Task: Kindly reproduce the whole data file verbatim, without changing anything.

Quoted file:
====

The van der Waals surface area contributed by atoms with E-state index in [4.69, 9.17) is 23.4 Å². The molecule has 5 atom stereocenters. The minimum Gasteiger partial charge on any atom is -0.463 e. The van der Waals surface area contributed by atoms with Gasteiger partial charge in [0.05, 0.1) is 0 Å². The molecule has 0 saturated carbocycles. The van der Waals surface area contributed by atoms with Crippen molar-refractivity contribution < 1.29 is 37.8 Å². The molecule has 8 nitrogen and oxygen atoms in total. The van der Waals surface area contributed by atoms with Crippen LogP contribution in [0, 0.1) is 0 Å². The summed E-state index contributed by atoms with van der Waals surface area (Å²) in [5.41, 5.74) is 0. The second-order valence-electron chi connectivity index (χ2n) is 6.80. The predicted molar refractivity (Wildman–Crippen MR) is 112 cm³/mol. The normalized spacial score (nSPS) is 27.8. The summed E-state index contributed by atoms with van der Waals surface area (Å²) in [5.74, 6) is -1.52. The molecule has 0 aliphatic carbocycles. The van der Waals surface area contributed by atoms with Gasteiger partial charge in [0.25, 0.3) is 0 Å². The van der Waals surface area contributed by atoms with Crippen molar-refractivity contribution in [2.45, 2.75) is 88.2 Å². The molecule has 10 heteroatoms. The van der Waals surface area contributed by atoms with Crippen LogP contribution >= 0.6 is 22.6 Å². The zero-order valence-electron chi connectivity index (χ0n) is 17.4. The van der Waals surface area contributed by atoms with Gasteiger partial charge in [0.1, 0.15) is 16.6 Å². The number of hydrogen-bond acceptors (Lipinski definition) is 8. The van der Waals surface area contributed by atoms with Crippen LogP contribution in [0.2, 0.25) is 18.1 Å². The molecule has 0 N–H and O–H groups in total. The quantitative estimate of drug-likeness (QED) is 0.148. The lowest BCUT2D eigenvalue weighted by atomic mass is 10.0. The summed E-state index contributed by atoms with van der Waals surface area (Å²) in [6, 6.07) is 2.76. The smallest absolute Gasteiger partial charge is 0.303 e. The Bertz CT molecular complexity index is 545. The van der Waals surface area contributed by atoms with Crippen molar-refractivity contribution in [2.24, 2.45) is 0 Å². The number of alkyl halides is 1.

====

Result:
The van der Waals surface area contributed by atoms with E-state index in [4.69, 9.17) is 23.4 Å². The molecule has 5 atom stereocenters. The minimum Gasteiger partial charge on any atom is -0.463 e. The van der Waals surface area contributed by atoms with Gasteiger partial charge in [0.05, 0.1) is 0 Å². The molecule has 0 saturated carbocycles. The van der Waals surface area contributed by atoms with Crippen molar-refractivity contribution < 1.29 is 37.8 Å². The molecule has 8 nitrogen and oxygen atoms in total. The van der Waals surface area contributed by atoms with Crippen LogP contribution in [0, 0.1) is 0 Å². The summed E-state index contributed by atoms with van der Waals surface area (Å²) in [5.41, 5.74) is 0. The second-order valence-electron chi connectivity index (χ2n) is 6.80. The predicted molar refractivity (Wildman–Crippen MR) is 112 cm³/mol. The normalized spacial score (nSPS) is 27.8. The summed E-state index contributed by atoms with van der Waals surface area (Å²) in [5.74, 6) is -1.52. The molecule has 0 aliphatic carbocycles. The van der Waals surface area contributed by atoms with Gasteiger partial charge in [0.25, 0.3) is 0 Å². The van der Waals surface area contributed by atoms with Crippen molar-refractivity contribution in [2.45, 2.75) is 88.2 Å². The molecule has 10 heteroatoms. The van der Waals surface area contributed by atoms with Crippen LogP contribution >= 0.6 is 22.6 Å². The zero-order valence-electron chi connectivity index (χ0n) is 17.4. The van der Waals surface area contributed by atoms with Gasteiger partial charge in [0.1, 0.15) is 16.6 Å². The number of hydrogen-bond acceptors (Lipinski definition) is 8. The van der Waals surface area contributed by atoms with Crippen LogP contribution in [0.2, 0.25) is 18.1 Å². The molecule has 0 N–H and O–H groups in total. The quantitative estimate of drug-likeness (QED) is 0.148. The lowest BCUT2D eigenvalue weighted by atomic mass is 10.0. The summed E-state index contributed by atoms with van der Waals surface area (Å²) in [6, 6.07) is 2.76. The smallest absolute Gasteiger partial charge is 0.303 e. The Bertz CT molecular complexity index is 545. The van der Waals surface area contributed by atoms with Crippen molar-refractivity contribution in [2.24, 2.45) is 0 Å². The number of alkyl halides is 1.